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Thai Tamarind Candy

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Last year during a visit to Thailand we encountered the most delicous candy we've ever tasted. The candy was all natural, made of just tamarind paste and sugar, shaped like a Tootsie Roll and wrapped in little plastic wrappers twisted at each end. It was soft, fruity, slightly sour, chewy, and the overall flavor of this candy was just perfect. While we've offered tamarind candy of our own, what we tasted was different because it was so fresh.

We've been working on our own tamarind candy recipe for a few days now and we've got the flavor down but something is not quite right. It's either too sticky & wet, or it becomes overcooked with hard bits developing in the fruit. If anyone reading this can help improve the recipe we'd really appreciate it. Perhaps a candy maker reading our recipe might like to offer some help. Feel free to use the form below to send improvements and suggestions.

Here is what we've come up with so far:

Ingredients

1 1/2 cups (or one 17.5 oz package) of tamarind paste.
1 16 oz package palm sugar
3 cups warm water

Method

Put the tamarind paste in a large container and soak with the warm (hot to the touch) water. After about 1 hour, mix well to dissolve the tamarind as much as possible, then pour this into a strainer and work the mixture through the strainer as much as possible. You will be left with a nice, strained, thick sour liquid. Put this into a pot over medium heat and add the palm sugar. Stirring on a regular basis until the palm sugar is dissolved, keep it at medium heat until about 1/3 of the liquid is evaporated.

Try putting a small amount on a dish in the fridge. If it sets up after a few minutes, it's time for the next step.

Pour the thick mixture onto a cookie sheet, spread it out a bit, and place in the fridge for a few hours. Remove from fridge and, with a spoon, scoop up a small amount and drop it into a bowl full of plain white sugar. Roll it around and form a small candy, then let it sit on another plate that has sugar about 1/2" deep on it.

After about an hour, the candy is ready to eat. We'd like to find a way to make the candy more firm, but in our experience if it's overcooked the flavor becomes less desirable. Any feedback is most appreciated.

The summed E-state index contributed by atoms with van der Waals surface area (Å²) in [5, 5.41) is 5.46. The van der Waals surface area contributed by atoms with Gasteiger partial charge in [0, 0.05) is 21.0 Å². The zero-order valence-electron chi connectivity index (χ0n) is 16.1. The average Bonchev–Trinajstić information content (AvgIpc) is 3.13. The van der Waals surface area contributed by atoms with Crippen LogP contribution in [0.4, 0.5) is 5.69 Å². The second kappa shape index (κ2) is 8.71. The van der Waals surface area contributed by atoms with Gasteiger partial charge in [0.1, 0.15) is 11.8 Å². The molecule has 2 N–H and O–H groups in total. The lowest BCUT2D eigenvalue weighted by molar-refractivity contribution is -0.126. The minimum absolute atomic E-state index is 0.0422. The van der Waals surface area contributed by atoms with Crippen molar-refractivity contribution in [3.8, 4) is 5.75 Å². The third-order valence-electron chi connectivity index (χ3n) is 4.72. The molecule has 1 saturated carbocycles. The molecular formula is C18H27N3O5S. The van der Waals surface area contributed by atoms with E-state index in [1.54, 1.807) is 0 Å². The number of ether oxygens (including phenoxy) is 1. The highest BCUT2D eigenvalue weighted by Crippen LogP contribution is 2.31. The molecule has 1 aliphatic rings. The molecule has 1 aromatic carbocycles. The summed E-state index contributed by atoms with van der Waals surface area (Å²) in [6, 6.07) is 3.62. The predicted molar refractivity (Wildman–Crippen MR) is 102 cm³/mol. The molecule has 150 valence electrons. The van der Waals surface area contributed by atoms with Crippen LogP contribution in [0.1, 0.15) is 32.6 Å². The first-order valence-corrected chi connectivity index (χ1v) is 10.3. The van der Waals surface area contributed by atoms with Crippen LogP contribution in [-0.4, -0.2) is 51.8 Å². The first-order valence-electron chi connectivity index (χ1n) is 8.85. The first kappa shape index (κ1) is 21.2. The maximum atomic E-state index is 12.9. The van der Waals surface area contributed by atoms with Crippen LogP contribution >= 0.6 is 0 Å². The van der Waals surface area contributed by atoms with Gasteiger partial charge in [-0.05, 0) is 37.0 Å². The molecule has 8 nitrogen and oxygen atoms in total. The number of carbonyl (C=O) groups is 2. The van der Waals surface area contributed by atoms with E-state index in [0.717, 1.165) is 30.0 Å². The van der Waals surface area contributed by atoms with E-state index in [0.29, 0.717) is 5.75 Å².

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Comments

Fred Hanson
December 31st, 1969
7:00 PM
For the tamarind candy I have made I generally follow David Thompson's recipe in his book Thai Food.  His recipe has a more or less similar approach to yours whether it is whole tamarind or paste.  One initial difference is I use the brass wok I bought from Importfood!  To make these candies is why I bought the wok. That could be part of the problem.  It is difficult to stir into the corners of a square sided pan. The wok's smooth surfaces and even heating allow you to stir all around so nothing sticks or burns.  Try using the ten inch wok and a silicone scraper and cooking until you get a thick but not burned consistency. It is a little tricky to get the consistency right.  I try to make it not hard but smooth enough, so I can roll it on a granite board without it sticking.  To finish I usually roll it in sugar smoked with a Thai incense candle.  I have used this technique to also make candies of pureed apricot as well.   Good luck, it takes just a little trial and error.
Shelly
September 9th, 2008
7:06 PM
I was always been told tamarind candy won't form into a ball unless it's formed around a tamarind seed...
Anonymous
March 17th, 2009
11:20 PM
try adding rice flour , chilli and salt to it in the batter once done roll it in sugar
Sandra
December 15th, 2009
12:16 AM
Maybe a bit of cornstarch would hep it to gel without affecting the flavor?
Rita
February 20th, 2010
8:37 PM
In the Philippines, my aunt cook the tamarind with seeds on it with brown sugar & a little salt. Stirring until it's too thick. Then she let it cool off a little bit & she try to touch it if she can. If she can handle it, she start to get a small ball into her hands & kind of shaping it then roll in white sugar. She don't put chili peppers like the Thais. She wrapped each of the tamarind balls in a cellophane (different colors). We call this "Tsampoy"
Tony Tan
October 11th, 2011
6:28 AM
We have been making tamarind candies for almost 10 years now, We sell these candies to schools and canteen. Up to now we cannot find a solution to our problem. The shelf life of our products is at most 2 weeks(the candies especially when it is exposed absorb moisture and become sticky and messy to eat). Anyway the taste is still there and it sells and we are doing well, except that we can not mass produce or else it will spoil. I was able to extend the shelf life by making the candies a little bit harder. I did this by using as little water and allowing as much water to evaporate during the cooking. With regards to your problem, you still need to evaporate more water. These can be done by continuing to cook over a very very low fire. These will allow the water to evaporate without having to burn your candy.
Anonymous
October 9th, 2014
11:30 PM
try cooking it longer.

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